3. Students complete a short reflective essay explaining the rhetorical choices they made and defending their approaches for each tweet. In this piece, students should discuss the purpose of each message and the ways in which they employed ethos, pathos, and logos through text and media to achieve those purposes. Each essay should also offer students an opportunity to evaluate Twitter as a medium for political campaigning—in what ways did the social media platform complement and/or complicate the message and ethos that the student was trying to communicate to the intended audience? The entire project, including the tweets and reflective essay, is evaluated based on students’ clear consideration of their rhetorical situations, application of textual and visual rhetorical strategies, and demonstration of their commitment to the process, including peer review.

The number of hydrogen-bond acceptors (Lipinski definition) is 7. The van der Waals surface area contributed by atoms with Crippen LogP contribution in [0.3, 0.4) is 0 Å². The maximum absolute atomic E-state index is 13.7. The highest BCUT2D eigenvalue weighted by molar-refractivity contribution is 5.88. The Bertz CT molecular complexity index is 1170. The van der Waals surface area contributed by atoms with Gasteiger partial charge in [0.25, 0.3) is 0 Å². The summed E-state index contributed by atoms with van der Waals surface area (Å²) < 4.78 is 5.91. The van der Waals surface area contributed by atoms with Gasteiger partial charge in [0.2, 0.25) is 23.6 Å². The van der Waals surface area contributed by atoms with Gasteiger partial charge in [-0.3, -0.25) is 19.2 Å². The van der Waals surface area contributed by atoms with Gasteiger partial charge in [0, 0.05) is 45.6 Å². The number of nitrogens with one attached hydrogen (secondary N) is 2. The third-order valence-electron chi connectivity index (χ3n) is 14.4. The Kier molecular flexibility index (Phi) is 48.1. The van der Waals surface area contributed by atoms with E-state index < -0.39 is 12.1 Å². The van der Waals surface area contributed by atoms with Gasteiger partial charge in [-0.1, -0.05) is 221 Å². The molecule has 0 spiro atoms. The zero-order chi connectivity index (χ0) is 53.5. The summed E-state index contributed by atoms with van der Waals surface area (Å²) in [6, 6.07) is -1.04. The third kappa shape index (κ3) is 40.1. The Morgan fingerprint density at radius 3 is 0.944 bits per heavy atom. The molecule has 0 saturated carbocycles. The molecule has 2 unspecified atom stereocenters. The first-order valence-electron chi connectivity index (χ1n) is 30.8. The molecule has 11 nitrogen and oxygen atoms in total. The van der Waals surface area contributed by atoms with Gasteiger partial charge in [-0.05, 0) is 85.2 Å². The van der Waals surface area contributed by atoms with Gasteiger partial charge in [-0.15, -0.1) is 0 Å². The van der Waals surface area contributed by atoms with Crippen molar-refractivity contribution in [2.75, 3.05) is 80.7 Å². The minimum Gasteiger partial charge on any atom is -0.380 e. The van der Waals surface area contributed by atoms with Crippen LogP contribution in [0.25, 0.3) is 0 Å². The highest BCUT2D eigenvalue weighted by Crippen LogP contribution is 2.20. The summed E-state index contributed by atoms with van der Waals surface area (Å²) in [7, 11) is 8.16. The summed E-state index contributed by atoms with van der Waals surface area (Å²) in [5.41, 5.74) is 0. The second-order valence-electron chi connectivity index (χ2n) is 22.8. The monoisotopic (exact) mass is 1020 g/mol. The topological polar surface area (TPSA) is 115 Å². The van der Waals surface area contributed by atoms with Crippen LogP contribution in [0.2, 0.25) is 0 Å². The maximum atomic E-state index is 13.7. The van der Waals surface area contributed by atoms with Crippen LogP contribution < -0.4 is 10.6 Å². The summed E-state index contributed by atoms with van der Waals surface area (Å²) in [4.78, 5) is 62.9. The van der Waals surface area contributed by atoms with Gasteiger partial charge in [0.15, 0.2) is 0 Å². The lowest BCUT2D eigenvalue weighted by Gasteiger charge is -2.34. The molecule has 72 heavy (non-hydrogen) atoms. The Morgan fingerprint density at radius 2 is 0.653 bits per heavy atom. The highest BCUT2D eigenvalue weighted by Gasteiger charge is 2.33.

The character limits and genre conventions of Twitter provide unique challenges to students as they attempt to think through the most effective ways of reaching followers across the country and the world for a specially defined purpose, but the real appeal of this assignment to me as an instructor is the way it asks students to identify and reach out to actual audiences. Though instructors try, to the best of our abilities, to create real and meaningful exigences for writing assignments, we’re often challenged by the fact that we are the primary, and often only, audience for these assignments.  First-year composition students are part of the audience for politicians’ social media posts and are part of the voting public, in many cases for the first time, and this assignment allows them to explore the ways in which they are targeted by political campaigns and how textual and visual rhetoric play into campaign strategy, and it asks students to employ those rhetorical principles to reach out to real audiences, as well.